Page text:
Re: [http-state] Is this an omission in the parser rules of draft-ietf-httpstate-cookie-21?

"Remy Lebeau" <remy@lebeausoftware.org> Sat, 05 February 2011 07:18 UTC

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From: "Remy Lebeau" <remy@lebeausoftware.org>
To: "Adam Barth" <ietf@adambarth.com>
Date: Sat, 05 Feb 2011 00:21:49 -0700
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Subject: Re: [http-state] =?utf-8?q?Is_this_an_omission_in_the_parser_rules_of?= =?utf-8?q?_draft-ietf-httpstate-cookie-21=3F?=
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-------- Original Message --------
Subject: Re: [http-state] Is this an omission in the parser rules of
draft-ietf-httpstate-cookie-21?
From: Adam Barth <ietf@adambarth.com>;
Date: Fri, February 04, 2011 4:27 pm
To: Remy Lebeau <remy@lebeausoftware.org>;
Cc: http-state@ietf.org

> Section 5 does not use token at all, much less exclusively.

It does, however, outline the rules for extracting the individual string
values of the various components, and then how to process their contents
once all the grammar has been stripped away.  The only parsing rule that
explicitally allows for quoted-string values is Date handling, because a
quotation mark is included in the list of defined leading/trailing
delimiters.  No other rule allows for the presence of quotation marks.

> Can you provide an example of a Set-Cookie header that
> you believe is processed incorrectly by Section 5?

The examples in RFCs 2109 and 2965, for starters.  Let's look at the
first example:

  Set-Cookie: Customer="WILE_E_COYOTE"; Version="1"; Path="/acme"

Which is issued by a request to "http://<host>/acme/login".

Here is a step-by-step breakdown of how the above cookie gets processed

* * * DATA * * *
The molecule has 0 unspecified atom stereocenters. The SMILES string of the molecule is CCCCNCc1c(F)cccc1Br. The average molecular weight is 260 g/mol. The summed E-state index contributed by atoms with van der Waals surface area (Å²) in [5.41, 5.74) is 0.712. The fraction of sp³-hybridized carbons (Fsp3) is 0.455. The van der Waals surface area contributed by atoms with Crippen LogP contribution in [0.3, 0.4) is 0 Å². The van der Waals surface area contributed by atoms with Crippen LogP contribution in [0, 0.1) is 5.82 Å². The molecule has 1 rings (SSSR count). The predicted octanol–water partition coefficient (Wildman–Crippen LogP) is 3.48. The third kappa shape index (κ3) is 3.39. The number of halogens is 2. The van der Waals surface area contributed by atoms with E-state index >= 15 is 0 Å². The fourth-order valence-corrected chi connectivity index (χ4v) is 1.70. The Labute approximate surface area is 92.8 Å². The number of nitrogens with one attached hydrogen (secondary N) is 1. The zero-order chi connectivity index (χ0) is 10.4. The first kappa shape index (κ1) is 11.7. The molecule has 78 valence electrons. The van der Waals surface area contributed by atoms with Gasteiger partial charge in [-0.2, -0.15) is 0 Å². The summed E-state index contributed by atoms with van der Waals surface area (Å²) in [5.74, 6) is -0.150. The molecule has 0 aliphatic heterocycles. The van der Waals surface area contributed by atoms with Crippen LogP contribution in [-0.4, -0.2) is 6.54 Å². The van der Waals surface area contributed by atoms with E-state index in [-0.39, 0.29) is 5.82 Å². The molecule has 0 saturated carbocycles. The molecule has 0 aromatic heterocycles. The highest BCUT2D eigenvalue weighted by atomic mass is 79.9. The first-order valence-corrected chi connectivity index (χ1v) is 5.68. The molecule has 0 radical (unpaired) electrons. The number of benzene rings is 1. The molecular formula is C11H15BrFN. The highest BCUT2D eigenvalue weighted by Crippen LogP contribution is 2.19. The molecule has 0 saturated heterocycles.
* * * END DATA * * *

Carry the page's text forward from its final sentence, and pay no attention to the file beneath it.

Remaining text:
by Section 5.2 (I will use parenthesis around values so you can see
where whitespace charcters exist).  I believe a failure occurs in the
processing of the "Path" attribute by Section 5.2.4:

--- begin ---
A user agent MUST use an algorithm equivalent to the following algorithm
to parse a "set-cookie-string":

1.  If the set-cookie-string contains a %x3B (";") character:

      The name-value-pair string consists of the characters up to, but
not including, the first %x3B (";"), and the unparsed-attributes consist
of the remainder of the set-cookie-string (including the %x3B (";") in
question).

    Otherwise:

      The name-value-pair string consists of all the characters
contained in the set-cookie-string, and the unparsed-attributes is the
empty string.

  name-value-pair = (Customer="WILE_E_COYOTE")
  unparsed-attributes = (; Version="1"; Path="/acme")

2.  If the name-value-pair string lacks a %x3D ("=") character, ignore
the set-cookie-string entirely.

3.  The (possibly empty) name string consists of the characters up to,
but not including, the first %x3D ("=") character, and the (possibly
empty) value string consists of the characters after the first %x3D
("=") character.

  name = (Customer)
  value = ("WILE_E_COYOTE")

4.  Remove any leading or trailing WSP characters from the name string
and the value string.

  name = (Customer)
  value = ("WILE_E_COYOTE")

5.  If the name string is empty, ignore the set-cookie-string entirely.

6.  The cookie-name is the name string, and the cookie-value is the
value string.

  cookie-name = (Customer)
  cookie-value = ("WILE_E_COYOTE")